Because, what’s good is good.
And if you want to sit there a pontificate about your “local” spot and how it truly is the best, I just don’t believe you. I will be praying for you to gain the wisdom that I didn’t know I was searching for, that has allowed me to judge what is on the plate in front of me, not based on any grandiose delusions of some idealistic existence where the only food that can taste good is if it was “crafted” by a “local”. Local and one of a kind is only as good as it tastes.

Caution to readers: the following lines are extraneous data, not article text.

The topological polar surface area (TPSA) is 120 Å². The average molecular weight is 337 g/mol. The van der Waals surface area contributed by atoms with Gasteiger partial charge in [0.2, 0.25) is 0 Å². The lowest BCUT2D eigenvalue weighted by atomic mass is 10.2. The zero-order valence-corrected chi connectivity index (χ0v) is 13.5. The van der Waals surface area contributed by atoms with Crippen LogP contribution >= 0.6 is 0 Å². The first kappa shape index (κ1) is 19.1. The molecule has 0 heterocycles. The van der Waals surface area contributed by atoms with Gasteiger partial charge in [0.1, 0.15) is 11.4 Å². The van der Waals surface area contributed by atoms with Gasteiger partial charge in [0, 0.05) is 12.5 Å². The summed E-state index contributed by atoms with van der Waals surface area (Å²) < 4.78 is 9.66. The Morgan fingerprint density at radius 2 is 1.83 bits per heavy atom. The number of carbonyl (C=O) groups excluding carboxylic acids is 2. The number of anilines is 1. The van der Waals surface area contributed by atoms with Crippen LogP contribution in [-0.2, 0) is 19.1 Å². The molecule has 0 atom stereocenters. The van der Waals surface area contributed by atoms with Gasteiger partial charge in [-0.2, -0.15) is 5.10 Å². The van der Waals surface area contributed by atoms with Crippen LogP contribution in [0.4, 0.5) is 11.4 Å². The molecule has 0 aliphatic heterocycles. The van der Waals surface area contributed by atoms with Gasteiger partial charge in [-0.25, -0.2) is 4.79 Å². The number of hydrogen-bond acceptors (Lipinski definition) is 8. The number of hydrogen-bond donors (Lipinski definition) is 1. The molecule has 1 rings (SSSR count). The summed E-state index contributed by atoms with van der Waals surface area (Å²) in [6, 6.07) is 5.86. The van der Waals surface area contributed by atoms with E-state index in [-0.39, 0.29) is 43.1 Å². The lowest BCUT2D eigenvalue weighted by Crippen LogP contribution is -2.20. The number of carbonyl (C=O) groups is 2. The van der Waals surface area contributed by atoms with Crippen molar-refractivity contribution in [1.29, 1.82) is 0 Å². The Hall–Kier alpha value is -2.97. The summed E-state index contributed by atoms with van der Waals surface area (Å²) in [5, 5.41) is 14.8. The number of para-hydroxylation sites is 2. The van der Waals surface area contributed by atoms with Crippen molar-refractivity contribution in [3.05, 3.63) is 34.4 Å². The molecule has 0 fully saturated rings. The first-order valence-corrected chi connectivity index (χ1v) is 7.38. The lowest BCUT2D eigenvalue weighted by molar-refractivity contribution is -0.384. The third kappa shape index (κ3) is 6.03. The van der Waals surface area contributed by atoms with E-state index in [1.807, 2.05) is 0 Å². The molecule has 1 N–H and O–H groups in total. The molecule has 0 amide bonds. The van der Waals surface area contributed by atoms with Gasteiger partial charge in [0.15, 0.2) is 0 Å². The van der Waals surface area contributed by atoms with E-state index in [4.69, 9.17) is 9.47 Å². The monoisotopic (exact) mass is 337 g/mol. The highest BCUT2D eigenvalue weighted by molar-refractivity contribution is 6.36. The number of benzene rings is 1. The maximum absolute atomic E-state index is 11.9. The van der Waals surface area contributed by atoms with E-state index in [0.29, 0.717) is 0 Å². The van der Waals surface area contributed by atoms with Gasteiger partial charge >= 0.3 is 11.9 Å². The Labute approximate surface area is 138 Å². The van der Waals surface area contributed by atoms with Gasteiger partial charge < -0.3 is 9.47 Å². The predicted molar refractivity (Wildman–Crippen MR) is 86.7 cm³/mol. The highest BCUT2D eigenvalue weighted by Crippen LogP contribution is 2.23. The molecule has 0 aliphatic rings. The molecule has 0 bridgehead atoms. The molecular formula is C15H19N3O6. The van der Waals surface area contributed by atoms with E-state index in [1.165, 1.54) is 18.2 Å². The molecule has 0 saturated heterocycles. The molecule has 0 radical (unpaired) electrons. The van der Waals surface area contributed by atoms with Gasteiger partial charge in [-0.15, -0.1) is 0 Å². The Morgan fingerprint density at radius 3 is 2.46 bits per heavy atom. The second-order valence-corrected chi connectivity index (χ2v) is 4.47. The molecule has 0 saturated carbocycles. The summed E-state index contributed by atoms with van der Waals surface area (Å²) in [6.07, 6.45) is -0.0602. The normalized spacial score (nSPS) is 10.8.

By the way, the new McDonald’s quarter pounder that was rolled out a couple years ago is better than 90% of the “local” burgers in my city. Chew on that you fucking snobs.
Love y’all. Eat at Popeye’s. Actually, just eat what you want. I’ll be happy for you as long as you believe it’s good.